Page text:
HealthLandscape has extensive experience developing materials to train a wide variety of users on a plethora of uses of mapping tools and geospatial concepts. Learn about the tools we have created.
One-on-one training to conference keynote speaker. Local to international conferences. In-person or web-based training. Speaking to peer-reviewed publications. HealthLandscape knows how to speak to your audience about data and data visualization.
One picture is worth a thousand words. A map is worth a thousand pictures. We can help you whittle your data and information into meaningful graphics, pictures and maps.
Extracting data for research outside your system doesn't always make sense. HealthLandscape is leading the charge to integrate social determinants of health data into your patient data systems.
HealthLandscape, working with the Robert Graham Center, has created an innovative, interoperable, HIPAA-compliant tool, the Geoenrichment Application Programing Interface (API), which aims to connect the patient to the broader community where they live.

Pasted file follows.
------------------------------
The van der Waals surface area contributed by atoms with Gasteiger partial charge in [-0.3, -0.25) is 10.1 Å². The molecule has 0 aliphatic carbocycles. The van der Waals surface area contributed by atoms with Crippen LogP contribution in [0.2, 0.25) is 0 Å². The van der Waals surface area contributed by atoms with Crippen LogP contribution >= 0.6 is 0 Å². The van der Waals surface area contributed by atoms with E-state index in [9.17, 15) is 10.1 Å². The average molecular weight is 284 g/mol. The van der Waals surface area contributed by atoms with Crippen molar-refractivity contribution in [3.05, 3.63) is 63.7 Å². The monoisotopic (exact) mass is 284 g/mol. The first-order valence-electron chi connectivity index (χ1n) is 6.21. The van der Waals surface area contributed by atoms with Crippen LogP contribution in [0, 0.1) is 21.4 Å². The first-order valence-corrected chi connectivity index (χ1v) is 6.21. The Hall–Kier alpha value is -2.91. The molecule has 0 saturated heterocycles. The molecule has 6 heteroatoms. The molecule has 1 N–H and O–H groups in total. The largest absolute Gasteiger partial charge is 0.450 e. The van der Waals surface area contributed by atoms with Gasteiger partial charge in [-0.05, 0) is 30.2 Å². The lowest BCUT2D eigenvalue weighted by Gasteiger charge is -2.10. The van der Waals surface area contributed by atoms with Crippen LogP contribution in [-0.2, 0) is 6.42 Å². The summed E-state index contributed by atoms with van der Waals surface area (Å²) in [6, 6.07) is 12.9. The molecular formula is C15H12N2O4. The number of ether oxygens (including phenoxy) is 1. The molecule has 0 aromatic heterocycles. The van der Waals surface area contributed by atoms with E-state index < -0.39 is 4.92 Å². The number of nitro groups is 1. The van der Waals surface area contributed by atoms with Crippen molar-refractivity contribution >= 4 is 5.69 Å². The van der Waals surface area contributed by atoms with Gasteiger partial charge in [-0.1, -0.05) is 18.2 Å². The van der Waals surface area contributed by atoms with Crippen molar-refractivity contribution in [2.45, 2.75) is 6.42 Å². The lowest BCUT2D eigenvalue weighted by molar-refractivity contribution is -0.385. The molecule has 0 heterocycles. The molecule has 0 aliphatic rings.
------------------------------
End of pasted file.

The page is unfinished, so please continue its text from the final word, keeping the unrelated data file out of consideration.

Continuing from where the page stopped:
The Geocoding API appends a core set of community vital signs to any patient with a valid address. Using patients' addresses from an originating data system, the API geocodes each address, assigning longitude and latitude coordinates. Next, it derives geographic identifiers (e.g., county, census tract) for each coordinate. The API then links available community vital signs with the assigned geographic identifiers. Lastly, it returns the geographic identifiers and community vital signs to the originating system.
HealthLandscape created the Social Determinants of Health Mapper as a cold-spotting tool that can assist in identifying these areas of need. The Mapper contains several census tract-level social determinants of health indicators, which are grouped into four main categories (Education, Demographics, Language Use & Linguistic Isolation, and Income & Poverty), that can be layered based on thresholds set by the user. Users also have the option of using Metro version of the Social Determinants of Health Mapper, which maps census tracts for Metropolitan regions (click on Tools, turn off Social Determinants (County), and turn on Social Determinants (Metro).